A recent survey on retail rents by a Calgary commercial real estate firm has found some very interesting results of what’s been happening throughout the COVID-19 pandemic.
According to Fairfield Commercial Real Estate, rents for transactions completed during the dog days of the pandemic along retail high street 17th Avenue S.W. have stayed at pre-pandemic levels.
And the company’s survey indicates some street front retail and food service rents have even increased over the last year in prime locations.
As Alberta’s economy has fully opened up, there is demand for real estate space for businesses. While many retailers and food service establishments have unfortunately pulled the plug due to the vicious economic challenges presented by COVID, there have been many new tenants out on the market looking for space in popular urban retail districts across the city.
Monika Blachut, Associate with Fairfield Commercial Real Estate, says at the start of COVID there was quite an influx of vacancy versus a hesitancy from entrepreneurs to make moves in spaces.
“We saw during the beginning of COVID when there was a higher vacancy rate there was a little bit of improvement in that first year, second year where tenants were able to negotiate a little bit of a lower rate,” said Blachut.
“However, what we’re seeing now is that deals done I would say anywhere from Christmas on in the new year of 2021 have been hitting consistently pre-COVID numbers and I would even say there are some developers who have chosen to maybe make smaller footprints because they need to reach their certain rent targets to get financing. And landlocked construction costs none of that has decreased so they’re actually reaching and achieving above market pre-COVID rates for smaller spaces.”
Blachut said this is happening specifically in inner city urban districts.
“I think the days are gone of your three, four or five thousand square foot footprint that can pay the rates that landlords need to make projects and numbers work so we’re seeing a migration to smaller footprints to achieve the higher rates,” she said.
“It’s supply and demand. The suburban market in Calgary is booming. So landlords in Calgary are achieving what they’re asking for and obviously with inflation and projections over the course of say five, 10 years there are step ups in rates and we’re just going to see ever-increasing rates over time.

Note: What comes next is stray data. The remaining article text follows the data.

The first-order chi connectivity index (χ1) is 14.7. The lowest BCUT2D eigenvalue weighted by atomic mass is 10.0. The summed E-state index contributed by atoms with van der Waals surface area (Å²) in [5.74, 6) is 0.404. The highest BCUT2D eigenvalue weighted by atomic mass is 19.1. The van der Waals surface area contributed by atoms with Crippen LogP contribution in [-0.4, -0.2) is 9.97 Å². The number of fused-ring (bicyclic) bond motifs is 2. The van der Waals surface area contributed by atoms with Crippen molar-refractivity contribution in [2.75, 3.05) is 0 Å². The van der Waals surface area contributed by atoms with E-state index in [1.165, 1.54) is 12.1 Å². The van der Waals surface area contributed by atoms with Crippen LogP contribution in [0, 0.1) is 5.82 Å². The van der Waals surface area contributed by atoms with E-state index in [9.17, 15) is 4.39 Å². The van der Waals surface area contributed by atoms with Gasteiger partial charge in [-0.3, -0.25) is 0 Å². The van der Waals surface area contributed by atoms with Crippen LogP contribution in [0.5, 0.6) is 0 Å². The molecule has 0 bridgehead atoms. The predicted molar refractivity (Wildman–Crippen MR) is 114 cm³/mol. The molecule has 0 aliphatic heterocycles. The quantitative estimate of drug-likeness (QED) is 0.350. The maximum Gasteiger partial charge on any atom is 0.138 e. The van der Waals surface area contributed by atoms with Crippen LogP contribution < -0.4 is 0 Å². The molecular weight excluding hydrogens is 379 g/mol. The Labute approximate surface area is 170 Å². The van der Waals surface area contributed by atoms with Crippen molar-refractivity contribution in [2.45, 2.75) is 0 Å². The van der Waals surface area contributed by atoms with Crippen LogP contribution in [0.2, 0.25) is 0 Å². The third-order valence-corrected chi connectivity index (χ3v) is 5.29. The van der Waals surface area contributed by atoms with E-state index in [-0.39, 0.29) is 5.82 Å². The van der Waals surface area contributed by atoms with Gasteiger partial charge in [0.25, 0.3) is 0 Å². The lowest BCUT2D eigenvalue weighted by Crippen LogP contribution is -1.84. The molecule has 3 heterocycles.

“What we were curious about was in the inner city. I can assure you that the downtown core is an anomaly in the Calgary market. In the downtown core, we have heard of some very, very aggressive and interesting deals put together just because there’s so much vacancy in the office market that retailers don’t have the business to support high, high rates. But the moment you leave that downtown core, the market is there and landlords are able to achieve them.”
She said entrepreneurs are now weighing out the pros and the cons of those rates. They’re able to look at a monthly gross rate that works for their business model.
“The question that we have posed is are these rates sustainable? And really what’s going to happen in the fall when these government assistance programs are over? That’s the real question. The rates we’ve seen even when we did our market analysis on rents along 17th Avenue it was very high numbers, but is it sustainable? That is the balancing act in our industry and obviously a landlord’s hope is to get as much money and for as little space as possible and entrepreneurs are paying it for prime locations,” said Blachut.
“It will be interesting to see a year from now. If current demand sustains, then possibly yes it’s sustainable. I wish I had a crystal ball. I don’t. Maybe there’s a lot of entrepreneurs and businesses that have hung on and have maintained. Any new businesses that have opened up obviously don’t qualify for any of these government programs. That’s the interesting thing. It’s the new businesses, new deals that are being put on paper that are paying these rates. I just think from a business plan model these rates work for them.
“In Kensington for instance there was a monopoly of a few landlords who owned a lot of buildings and they were getting very very high rates and we saw a time even two years ago when there started to be a lot more vacancies because it wasn’t sustainable. Businesses weren’t able to pay rent, pay increasing staffing costs. Everything is going up. Do I think there will be another falling out? I think that’s something that will happen. But no one has a crystal ball.”
The attraction to those urban districts is the density of people living, working and visiting those areas which is driving up the rental rates.
“The consumer is there. You’re just servicing an already existing and growing population with new developments as they go up,” added Blachut.